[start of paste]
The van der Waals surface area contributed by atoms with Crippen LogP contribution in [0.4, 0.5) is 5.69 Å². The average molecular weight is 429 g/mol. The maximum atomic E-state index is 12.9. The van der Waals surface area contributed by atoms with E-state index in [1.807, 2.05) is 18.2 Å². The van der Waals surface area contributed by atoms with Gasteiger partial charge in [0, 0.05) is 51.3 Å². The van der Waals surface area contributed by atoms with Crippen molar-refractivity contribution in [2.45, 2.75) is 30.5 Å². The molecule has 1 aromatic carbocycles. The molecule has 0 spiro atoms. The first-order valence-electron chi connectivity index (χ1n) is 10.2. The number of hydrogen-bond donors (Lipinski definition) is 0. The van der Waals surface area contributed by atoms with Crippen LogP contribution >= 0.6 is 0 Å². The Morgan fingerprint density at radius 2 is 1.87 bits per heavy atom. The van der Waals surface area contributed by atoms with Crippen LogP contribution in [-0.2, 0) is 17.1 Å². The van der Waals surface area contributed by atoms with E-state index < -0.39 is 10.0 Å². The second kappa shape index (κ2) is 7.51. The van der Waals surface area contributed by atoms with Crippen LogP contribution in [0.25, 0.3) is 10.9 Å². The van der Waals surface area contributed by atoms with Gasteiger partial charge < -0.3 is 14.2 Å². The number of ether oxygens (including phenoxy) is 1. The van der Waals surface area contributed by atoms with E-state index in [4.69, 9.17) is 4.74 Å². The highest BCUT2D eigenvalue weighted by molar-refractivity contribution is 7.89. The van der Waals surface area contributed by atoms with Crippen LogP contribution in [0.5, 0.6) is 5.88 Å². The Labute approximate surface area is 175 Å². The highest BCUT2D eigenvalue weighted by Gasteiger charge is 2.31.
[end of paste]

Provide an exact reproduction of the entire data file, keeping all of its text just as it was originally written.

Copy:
The van der Waals surface area contributed by atoms with Crippen LogP contribution in [0.4, 0.5) is 5.69 Å². The average molecular weight is 429 g/mol. The maximum atomic E-state index is 12.9. The van der Waals surface area contributed by atoms with E-state index in [1.807, 2.05) is 18.2 Å². The van der Waals surface area contributed by atoms with Gasteiger partial charge in [0, 0.05) is 51.3 Å². The van der Waals surface area contributed by atoms with Crippen molar-refractivity contribution in [2.45, 2.75) is 30.5 Å². The molecule has 1 aromatic carbocycles. The molecule has 0 spiro atoms. The first-order valence-electron chi connectivity index (χ1n) is 10.2. The number of hydrogen-bond donors (Lipinski definition) is 0. The van der Waals surface area contributed by atoms with Crippen LogP contribution >= 0.6 is 0 Å². The Morgan fingerprint density at radius 2 is 1.87 bits per heavy atom. The van der Waals surface area contributed by atoms with Crippen LogP contribution in [-0.2, 0) is 17.1 Å². The van der Waals surface area contributed by atoms with E-state index < -0.39 is 10.0 Å². The second kappa shape index (κ2) is 7.51. The van der Waals surface area contributed by atoms with Crippen LogP contribution in [0.25, 0.3) is 10.9 Å². The van der Waals surface area contributed by atoms with Gasteiger partial charge < -0.3 is 14.2 Å². The number of ether oxygens (including phenoxy) is 1. The van der Waals surface area contributed by atoms with E-state index in [4.69, 9.17) is 4.74 Å². The highest BCUT2D eigenvalue weighted by molar-refractivity contribution is 7.89. The van der Waals surface area contributed by atoms with Crippen LogP contribution in [0.5, 0.6) is 5.88 Å². The Labute approximate surface area is 175 Å². The highest BCUT2D eigenvalue weighted by Gasteiger charge is 2.31.